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Travel, Study, Live & Work Overseas

Visa Information

It is The International Wanderers understanding that the Maldives does not currently have working holiday agreements in place with any other country.

However other types of visas are available. These could include work, student, skilled work or business visas.

For the most up to date and accurate information we suggest you contact the closest Embassy or Consulate of this country.




Volunteering in Maldives

There are a large number of volunteer opportunities to suit all tastes on this island paradise. Whether you are interested in conservation, environment, community uplift, social work or marine life everything is possible.

The turtle conservation program has three main goals, to gather turtles, care and rehabilitate them and finally release them back into the environment. Volunteers work with an established team of dedicated professionals at the Marine Centre situated in a remote part of an island. This location provides the perfect environment for rehabilitating the turtles before release.

Coral gardening is another unique opportunity where volunteers venture out in small expeditions to local islands and reefs collecting coral pieces. They are carried back to the main station where processing and attachment to frames takes place. The fragments of coral are allowed to grow in the frames until they are ready to be used to replenish the nearby reefs. Volunteers also help to monitor and maintain the frames on a day to day basis. Additional duties of volunteers include monitoring the local reefs and recording their conditions.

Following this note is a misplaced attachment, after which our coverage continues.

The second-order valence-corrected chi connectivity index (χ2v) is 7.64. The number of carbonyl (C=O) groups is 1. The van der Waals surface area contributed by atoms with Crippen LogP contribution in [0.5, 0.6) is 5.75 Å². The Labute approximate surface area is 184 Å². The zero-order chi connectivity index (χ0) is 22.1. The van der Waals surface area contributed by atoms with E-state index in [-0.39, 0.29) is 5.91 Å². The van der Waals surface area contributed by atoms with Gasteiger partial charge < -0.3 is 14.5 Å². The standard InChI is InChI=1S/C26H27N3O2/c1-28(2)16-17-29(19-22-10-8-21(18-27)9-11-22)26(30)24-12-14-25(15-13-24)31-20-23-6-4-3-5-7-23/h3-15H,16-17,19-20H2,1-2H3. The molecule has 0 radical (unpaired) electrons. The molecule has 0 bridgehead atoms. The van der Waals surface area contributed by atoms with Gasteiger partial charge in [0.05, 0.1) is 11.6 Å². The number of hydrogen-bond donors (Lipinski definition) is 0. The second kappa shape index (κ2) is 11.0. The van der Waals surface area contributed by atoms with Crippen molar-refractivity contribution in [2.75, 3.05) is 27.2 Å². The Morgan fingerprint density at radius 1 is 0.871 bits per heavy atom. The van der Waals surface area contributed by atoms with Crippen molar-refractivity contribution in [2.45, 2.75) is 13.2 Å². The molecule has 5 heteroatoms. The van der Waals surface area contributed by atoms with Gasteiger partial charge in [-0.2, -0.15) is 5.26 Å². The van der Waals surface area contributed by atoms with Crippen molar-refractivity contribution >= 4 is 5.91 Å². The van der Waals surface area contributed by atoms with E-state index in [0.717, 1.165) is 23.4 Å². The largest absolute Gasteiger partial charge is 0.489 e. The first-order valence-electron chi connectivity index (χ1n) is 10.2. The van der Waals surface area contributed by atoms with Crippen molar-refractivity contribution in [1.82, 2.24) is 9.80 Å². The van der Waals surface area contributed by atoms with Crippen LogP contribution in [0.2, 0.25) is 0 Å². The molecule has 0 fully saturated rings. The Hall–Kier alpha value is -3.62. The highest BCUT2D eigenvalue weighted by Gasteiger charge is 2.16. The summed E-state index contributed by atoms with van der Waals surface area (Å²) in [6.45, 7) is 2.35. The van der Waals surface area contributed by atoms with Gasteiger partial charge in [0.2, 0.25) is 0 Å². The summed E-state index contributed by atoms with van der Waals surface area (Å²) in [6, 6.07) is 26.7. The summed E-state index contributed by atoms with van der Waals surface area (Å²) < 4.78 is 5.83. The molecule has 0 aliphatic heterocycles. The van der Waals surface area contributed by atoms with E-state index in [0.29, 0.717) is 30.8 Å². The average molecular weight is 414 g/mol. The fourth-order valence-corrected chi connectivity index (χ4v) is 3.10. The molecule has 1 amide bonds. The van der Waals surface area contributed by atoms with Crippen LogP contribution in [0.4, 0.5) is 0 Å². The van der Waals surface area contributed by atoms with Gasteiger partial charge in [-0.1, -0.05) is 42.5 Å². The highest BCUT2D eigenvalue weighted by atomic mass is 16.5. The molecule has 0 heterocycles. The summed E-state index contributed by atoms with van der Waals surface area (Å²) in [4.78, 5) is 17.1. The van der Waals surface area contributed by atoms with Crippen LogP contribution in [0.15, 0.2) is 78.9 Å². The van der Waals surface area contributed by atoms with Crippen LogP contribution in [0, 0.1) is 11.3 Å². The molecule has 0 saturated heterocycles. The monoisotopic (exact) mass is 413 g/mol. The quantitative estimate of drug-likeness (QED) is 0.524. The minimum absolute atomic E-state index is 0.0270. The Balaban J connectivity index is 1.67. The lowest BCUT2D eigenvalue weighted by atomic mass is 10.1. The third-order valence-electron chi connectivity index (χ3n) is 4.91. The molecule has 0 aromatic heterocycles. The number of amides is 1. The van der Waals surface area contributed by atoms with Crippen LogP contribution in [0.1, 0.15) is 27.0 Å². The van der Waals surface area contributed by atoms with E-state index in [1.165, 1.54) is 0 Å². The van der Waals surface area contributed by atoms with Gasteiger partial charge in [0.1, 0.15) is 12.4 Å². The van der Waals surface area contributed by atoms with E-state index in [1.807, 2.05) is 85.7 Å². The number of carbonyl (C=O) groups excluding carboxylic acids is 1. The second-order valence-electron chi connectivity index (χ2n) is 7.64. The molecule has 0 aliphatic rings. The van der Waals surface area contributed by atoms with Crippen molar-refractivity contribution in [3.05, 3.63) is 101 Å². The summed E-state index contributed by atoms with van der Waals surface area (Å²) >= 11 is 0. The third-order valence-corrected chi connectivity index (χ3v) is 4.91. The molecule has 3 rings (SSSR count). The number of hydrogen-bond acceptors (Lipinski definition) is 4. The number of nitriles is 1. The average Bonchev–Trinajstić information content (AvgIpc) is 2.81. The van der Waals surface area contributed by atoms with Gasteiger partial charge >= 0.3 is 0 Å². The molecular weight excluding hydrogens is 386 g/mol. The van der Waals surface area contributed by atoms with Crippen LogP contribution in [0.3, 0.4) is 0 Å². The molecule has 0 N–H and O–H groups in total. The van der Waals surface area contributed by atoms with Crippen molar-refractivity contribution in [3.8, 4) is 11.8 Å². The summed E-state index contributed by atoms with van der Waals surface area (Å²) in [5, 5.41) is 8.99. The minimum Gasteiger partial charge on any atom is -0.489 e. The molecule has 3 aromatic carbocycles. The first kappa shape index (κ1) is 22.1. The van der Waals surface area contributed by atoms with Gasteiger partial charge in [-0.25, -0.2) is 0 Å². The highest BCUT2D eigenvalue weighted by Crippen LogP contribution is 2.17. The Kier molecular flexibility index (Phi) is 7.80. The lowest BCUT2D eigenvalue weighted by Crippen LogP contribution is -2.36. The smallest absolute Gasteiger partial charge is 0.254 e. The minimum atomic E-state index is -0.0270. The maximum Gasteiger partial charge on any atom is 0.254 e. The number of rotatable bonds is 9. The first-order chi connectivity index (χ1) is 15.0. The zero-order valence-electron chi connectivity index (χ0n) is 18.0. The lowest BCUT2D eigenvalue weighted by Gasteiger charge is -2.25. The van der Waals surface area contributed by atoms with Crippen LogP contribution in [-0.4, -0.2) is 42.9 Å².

There are also many voluntary teaching positions available in Maldives. Positions for Teaching Assistants, Pre-school to high school workers and sports coaches not requiring any specific experience are very common. The children on the island need help with English and volunteers can help with all aspects of the language. Having conversations and playing with the children encourages the children to practice their language skills and build confidence. For professional teachers there are voluntary teaching positions all levels up to secondary school. During the free time, the volunteers can explore the uninhabited islands, snorkel and go night fishing with the locals. 


Working in Maldives

One third of the work force in Maldives is made up of expatriate workers, the vast majority of which are made up of labourers. But there others like doctors, teachers, and hospitality workers from a wide range of countries. Resort industry is by far the largest employer of expatriate workers. Workers from the Asian subcontinent are so common that they are typically not seen as external workers. Whereas western expatriates, who make up a minority of the imported labour force, are considered to be “foreigners”. Generally the western workforce makes up the management level of the resort industry.

The experience of working in Maldives resort industry is very different. it has to be understood that you are essentially ‘trapped’ on the resort island and there isn’t much to do expect work, swim, snorkel, or dive. If the work environment on the resort island is not to your taste, then you will not be too happy.  So before packing, make sure that your employer is an internationally recognized organization. Such places have strong rules and operating policies with HR focusing on equality with minimal cultural issues. Local employers don’t always have very strong operational policies and do a lot of things on a whim. If possible get some idea of the turnover rate at the resort as it is a direct reflection of the environment at the resort.